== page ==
Christmas in Iran

Christmas isn't widely celebrated in Iran and it isn't a public holiday. Only 0.15% of people in Iran are Christians. Most Christians in Iran are Armenian immigrants. The Armenian Orthodox Church celebrates Christmas on January 6th along with Epiphany.

Many Armenian Christians live in the Majidieh district in Tehran and in the Jolfa district of Isfahan. Shops in these areas will sell Christmas decorations and items. In Jolfa pine trees are decorated with lights. Vank Cathedral, in Jolfa, has a very important Christmas service on Christmas Eve.

However, it can be dangerous to be a Christian in Iran. Ethnic Persians/Iranians are seen as Muslims. If you leave Islam and become a Christian you can go to prison or be killed. It's also illegal to hold christian church services in Farsi (the main language spoken in Iran).

Yalda Night

Although Christmas isn't widely celebrated in Iran, there is another important events which happens around the time of Christmas.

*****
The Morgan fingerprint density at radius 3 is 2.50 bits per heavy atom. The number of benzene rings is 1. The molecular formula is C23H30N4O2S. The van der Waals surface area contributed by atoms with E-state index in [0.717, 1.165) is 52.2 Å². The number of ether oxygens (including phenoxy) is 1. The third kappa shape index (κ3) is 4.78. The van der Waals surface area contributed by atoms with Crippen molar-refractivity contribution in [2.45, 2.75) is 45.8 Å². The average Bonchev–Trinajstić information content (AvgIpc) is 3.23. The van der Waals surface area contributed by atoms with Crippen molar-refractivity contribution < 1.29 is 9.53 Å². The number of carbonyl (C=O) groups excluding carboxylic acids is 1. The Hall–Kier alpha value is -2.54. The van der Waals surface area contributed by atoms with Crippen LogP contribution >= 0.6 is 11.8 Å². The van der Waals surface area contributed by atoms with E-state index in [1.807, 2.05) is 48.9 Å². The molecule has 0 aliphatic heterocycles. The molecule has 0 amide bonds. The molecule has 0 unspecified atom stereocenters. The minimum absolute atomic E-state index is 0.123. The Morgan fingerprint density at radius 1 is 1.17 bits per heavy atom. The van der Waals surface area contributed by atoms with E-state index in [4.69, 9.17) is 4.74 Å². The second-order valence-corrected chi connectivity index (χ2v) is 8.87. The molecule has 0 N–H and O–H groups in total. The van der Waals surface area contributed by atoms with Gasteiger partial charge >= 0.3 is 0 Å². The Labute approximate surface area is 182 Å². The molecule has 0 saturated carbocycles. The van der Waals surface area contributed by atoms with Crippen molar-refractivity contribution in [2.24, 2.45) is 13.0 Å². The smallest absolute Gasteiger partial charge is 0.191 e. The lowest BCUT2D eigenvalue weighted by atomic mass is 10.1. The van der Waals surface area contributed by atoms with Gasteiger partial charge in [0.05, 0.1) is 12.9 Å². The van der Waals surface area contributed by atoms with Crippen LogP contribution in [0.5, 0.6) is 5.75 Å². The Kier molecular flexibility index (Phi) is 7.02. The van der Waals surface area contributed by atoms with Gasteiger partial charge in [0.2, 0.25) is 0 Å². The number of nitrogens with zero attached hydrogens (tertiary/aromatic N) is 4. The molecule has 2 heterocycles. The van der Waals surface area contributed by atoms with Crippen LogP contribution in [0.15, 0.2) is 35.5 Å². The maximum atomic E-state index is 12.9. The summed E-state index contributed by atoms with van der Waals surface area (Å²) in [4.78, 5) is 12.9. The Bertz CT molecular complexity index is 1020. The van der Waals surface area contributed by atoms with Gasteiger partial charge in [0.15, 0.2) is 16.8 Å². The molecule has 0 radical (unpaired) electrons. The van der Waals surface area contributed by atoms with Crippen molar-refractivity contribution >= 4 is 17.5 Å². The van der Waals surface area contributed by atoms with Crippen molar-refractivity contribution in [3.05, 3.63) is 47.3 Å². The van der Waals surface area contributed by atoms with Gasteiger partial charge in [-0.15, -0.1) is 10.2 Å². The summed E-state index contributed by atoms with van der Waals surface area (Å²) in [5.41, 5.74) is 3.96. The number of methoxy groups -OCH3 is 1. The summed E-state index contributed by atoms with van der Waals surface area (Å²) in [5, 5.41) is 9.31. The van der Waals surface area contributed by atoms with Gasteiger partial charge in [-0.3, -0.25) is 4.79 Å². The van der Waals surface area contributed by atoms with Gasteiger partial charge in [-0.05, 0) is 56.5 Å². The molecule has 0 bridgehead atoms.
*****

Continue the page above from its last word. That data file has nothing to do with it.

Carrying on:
In Iran/Persian culture, the winter solstice (the 21st of December) is known as 'Yalda Night' (Shab-e Yalda) or 'Shab-e Chelleh' and it's a time when families and friends come together to eat, drink and recite poetry. Shab-e Chelleh means 'night of forty' as it happens forty nights into winter.

The word Yalda means 'birth' and comes from when some early Christians, who lived in Persia at the time, celebrated the birth of Jesus around the time of the winter solstice.

Eating, fruits, nuts, pomegranates and watermelons are important at Yalda/Chelleh and you can get Yalda cakes which look like watermelons!

Yalda Cakes for sale in Isfahan
Tasnim News Agency - Yalda Cakes for sale in Isfahan

Pomegranates and watermelons are eaten because they are red and this color represents the dawn rising after the shortest day of the year. Often foods on Yalda are eaten around a low table called a 'korsi'. In some parts of Iran it's a tradition that 40 different types of food and fruit should be served and eaten!

Happy Yalda Night

After the meal people read poetry, often that of a famous Persian poet called Divan-e Hafez, and tell each other stories. The story telling and poetry can go on until dawn.